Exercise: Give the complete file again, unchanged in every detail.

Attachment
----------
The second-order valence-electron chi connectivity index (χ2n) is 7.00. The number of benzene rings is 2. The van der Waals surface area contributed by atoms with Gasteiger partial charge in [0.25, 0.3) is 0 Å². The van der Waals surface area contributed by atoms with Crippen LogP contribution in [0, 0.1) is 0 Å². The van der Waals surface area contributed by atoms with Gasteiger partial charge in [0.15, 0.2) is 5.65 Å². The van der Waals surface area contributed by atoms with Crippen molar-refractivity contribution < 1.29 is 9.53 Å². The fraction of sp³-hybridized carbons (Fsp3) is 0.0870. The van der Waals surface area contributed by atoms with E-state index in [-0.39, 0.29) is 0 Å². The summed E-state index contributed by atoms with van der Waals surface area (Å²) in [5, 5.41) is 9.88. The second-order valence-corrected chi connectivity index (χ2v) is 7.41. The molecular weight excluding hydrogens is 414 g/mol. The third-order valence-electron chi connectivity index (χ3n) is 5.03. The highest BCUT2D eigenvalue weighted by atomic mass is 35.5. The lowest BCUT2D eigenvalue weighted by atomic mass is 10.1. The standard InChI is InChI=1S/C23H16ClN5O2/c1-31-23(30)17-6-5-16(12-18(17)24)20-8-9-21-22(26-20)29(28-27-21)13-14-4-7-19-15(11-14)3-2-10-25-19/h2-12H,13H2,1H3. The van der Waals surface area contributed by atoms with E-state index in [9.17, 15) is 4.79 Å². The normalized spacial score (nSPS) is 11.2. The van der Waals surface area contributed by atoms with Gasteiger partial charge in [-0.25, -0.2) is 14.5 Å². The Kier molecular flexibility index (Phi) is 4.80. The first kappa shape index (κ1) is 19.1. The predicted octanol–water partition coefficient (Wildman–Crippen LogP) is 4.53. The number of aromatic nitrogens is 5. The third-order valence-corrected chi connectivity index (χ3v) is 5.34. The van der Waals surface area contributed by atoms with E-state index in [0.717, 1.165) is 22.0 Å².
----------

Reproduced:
The second-order valence-electron chi connectivity index (χ2n) is 7.00. The number of benzene rings is 2. The van der Waals surface area contributed by atoms with Gasteiger partial charge in [0.25, 0.3) is 0 Å². The van der Waals surface area contributed by atoms with Crippen LogP contribution in [0, 0.1) is 0 Å². The van der Waals surface area contributed by atoms with Gasteiger partial charge in [0.15, 0.2) is 5.65 Å². The van der Waals surface area contributed by atoms with Crippen molar-refractivity contribution < 1.29 is 9.53 Å². The fraction of sp³-hybridized carbons (Fsp3) is 0.0870. The van der Waals surface area contributed by atoms with E-state index in [-0.39, 0.29) is 0 Å². The summed E-state index contributed by atoms with van der Waals surface area (Å²) in [5, 5.41) is 9.88. The second-order valence-corrected chi connectivity index (χ2v) is 7.41. The molecular weight excluding hydrogens is 414 g/mol. The third-order valence-electron chi connectivity index (χ3n) is 5.03. The highest BCUT2D eigenvalue weighted by atomic mass is 35.5. The lowest BCUT2D eigenvalue weighted by atomic mass is 10.1. The standard InChI is InChI=1S/C23H16ClN5O2/c1-31-23(30)17-6-5-16(12-18(17)24)20-8-9-21-22(26-20)29(28-27-21)13-14-4-7-19-15(11-14)3-2-10-25-19/h2-12H,13H2,1H3. The van der Waals surface area contributed by atoms with E-state index in [9.17, 15) is 4.79 Å². The normalized spacial score (nSPS) is 11.2. The van der Waals surface area contributed by atoms with Gasteiger partial charge in [-0.25, -0.2) is 14.5 Å². The Kier molecular flexibility index (Phi) is 4.80. The first kappa shape index (κ1) is 19.1. The predicted octanol–water partition coefficient (Wildman–Crippen LogP) is 4.53. The number of aromatic nitrogens is 5. The third-order valence-corrected chi connectivity index (χ3v) is 5.34. The van der Waals surface area contributed by atoms with E-state index in [0.717, 1.165) is 22.0 Å².